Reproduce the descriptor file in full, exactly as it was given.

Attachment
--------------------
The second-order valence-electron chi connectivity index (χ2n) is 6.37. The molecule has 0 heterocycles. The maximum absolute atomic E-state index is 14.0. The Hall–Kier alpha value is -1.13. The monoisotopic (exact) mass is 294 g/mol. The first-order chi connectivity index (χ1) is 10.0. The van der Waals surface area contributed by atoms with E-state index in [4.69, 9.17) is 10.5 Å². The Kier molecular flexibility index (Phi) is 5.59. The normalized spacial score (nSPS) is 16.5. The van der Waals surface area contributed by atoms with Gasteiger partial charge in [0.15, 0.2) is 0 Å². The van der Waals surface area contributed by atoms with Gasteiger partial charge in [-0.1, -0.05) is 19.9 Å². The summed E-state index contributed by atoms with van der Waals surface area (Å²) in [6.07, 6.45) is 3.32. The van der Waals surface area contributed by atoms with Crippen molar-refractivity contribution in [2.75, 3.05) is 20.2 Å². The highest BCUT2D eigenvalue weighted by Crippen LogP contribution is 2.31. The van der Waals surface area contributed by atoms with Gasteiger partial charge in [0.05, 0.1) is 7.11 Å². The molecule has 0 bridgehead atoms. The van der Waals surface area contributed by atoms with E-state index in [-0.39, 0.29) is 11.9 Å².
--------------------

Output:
The second-order valence-electron chi connectivity index (χ2n) is 6.37. The molecule has 0 heterocycles. The maximum absolute atomic E-state index is 14.0. The Hall–Kier alpha value is -1.13. The monoisotopic (exact) mass is 294 g/mol. The first-order chi connectivity index (χ1) is 10.0. The van der Waals surface area contributed by atoms with E-state index in [4.69, 9.17) is 10.5 Å². The Kier molecular flexibility index (Phi) is 5.59. The normalized spacial score (nSPS) is 16.5. The van der Waals surface area contributed by atoms with Gasteiger partial charge in [0.15, 0.2) is 0 Å². The van der Waals surface area contributed by atoms with Gasteiger partial charge in [-0.1, -0.05) is 19.9 Å². The summed E-state index contributed by atoms with van der Waals surface area (Å²) in [6.07, 6.45) is 3.32. The van der Waals surface area contributed by atoms with Crippen molar-refractivity contribution in [2.75, 3.05) is 20.2 Å². The highest BCUT2D eigenvalue weighted by Crippen LogP contribution is 2.31. The van der Waals surface area contributed by atoms with Gasteiger partial charge in [0.05, 0.1) is 7.11 Å². The molecule has 0 bridgehead atoms. The van der Waals surface area contributed by atoms with E-state index in [-0.39, 0.29) is 11.9 Å².